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Magician With Chronic Illness Responds to Publication That Claimed He Was 'Looking Fit’

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On Feb. 27, British website Metro posted an article with photos of magician Dynamo and his wife, Kelly, out walking their dog. The article claimed Dynamo looked “fighting fit” after previously gaining weight due to his ongoing battle with Crohn’s disease and rheumatoid arthritis.

The following day, Dynamo took to Twitter to share what he thought of the article.

“Hey @MetroUK I’m doing better thanks, but as any Crohns/RA sufferer will you tell you, the way someone looks isn’t necessarily a great indicator of health,” he wrote. “Like many others, there are times when I look great but feel like absolute dog shit and vice versa!”

Many fans responded on Twitter to say they were glad he spoke out:

“Well said mate, like you I suffer with Crohn’s. I’ve had it since I was 10 & like you I’ve had quite a lot of bowel removed. That’s why my tattoo reads “ just because you can’t see it, doesn’t mean it doesn’t exist.” Keep fighting man” – @AndyLeeman91

“Well said Dynamo! It’s so important to highlight invisible illnesses and combat the stigma. As someone with CFS/ME I totally get this and am fighting an invisible battle most days. Thank you for sharing this and publicising it!” – @phoenix_flame86

“As a fellow sufferer, I cannot agree more. Thank you for raising our profile and dispelling some myths!” – @silentplayer

Dynamo, whose real name is Steven Frayne, has been open about his health issues in the past. In Mar. 2018, he posted a video to his Twitter explaining that the different medications he was on had caused him to gain weight.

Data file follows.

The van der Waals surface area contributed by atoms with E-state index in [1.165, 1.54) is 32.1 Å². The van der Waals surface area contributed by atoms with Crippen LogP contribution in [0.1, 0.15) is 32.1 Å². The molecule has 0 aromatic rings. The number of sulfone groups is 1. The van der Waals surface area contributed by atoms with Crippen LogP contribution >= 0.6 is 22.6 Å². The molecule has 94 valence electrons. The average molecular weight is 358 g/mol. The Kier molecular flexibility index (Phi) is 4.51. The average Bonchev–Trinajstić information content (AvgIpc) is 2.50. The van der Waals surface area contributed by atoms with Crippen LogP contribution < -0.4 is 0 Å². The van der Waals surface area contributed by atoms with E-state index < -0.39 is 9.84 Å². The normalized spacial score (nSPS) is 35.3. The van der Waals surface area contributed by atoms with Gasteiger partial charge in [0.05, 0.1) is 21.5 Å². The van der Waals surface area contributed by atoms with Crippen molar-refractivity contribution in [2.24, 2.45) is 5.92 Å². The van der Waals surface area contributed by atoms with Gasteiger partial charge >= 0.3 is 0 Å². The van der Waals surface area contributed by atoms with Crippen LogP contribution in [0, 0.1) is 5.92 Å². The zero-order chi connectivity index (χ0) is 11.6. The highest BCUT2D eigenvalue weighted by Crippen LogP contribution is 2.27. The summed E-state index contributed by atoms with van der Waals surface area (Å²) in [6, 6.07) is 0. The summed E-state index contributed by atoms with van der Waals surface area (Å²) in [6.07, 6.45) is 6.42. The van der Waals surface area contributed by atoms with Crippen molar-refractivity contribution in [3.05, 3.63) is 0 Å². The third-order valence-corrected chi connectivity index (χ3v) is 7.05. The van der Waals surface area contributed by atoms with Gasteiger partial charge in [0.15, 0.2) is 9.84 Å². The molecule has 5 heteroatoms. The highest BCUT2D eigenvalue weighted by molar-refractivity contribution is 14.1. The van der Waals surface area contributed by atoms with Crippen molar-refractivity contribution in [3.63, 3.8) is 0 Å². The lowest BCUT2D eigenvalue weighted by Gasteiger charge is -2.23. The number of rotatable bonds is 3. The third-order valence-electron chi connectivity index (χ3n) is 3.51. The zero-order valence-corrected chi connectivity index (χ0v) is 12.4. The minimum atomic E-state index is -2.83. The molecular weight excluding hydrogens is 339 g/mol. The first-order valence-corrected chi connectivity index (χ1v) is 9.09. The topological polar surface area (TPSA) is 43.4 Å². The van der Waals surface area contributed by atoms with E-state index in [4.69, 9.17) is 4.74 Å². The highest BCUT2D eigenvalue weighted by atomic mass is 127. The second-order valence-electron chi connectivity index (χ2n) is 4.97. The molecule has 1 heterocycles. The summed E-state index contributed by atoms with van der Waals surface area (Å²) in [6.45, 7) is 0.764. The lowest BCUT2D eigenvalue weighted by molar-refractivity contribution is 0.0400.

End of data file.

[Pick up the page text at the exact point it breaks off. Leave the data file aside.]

The video gained traction, causing fans to post their “moon faces” online. A “moon face,” or facial swelling, is a side effect that can happen when people are taking steroids such as prednisone. After Dynamo’s video, fans began sharing their support with photos of their own moon faces, along with the hashtag #MoonFaceforDynamo.

About a month after the video, Dynamo explained in an interview with BBC that he’s had to work around some things when it comes to performing due to his body’s restrictions.

“If my health isn’t 100 percent, I might have to try different things, that don’t use as much dexterity or use my body as much,” Dynamo said. “I’ve still got my mind, which is quite sharp I like to think.”

How someone appears isn’t always an indicator of how they’re feeling or what their health status is like. If you are dealing with a chronic illness and have dealt with changes in appearance due to medication or other reasons, please know your feelings matter, and you are not alone.

Image via Wikimedia Commons/Thomas Smyth

Originally published: March 1, 2019
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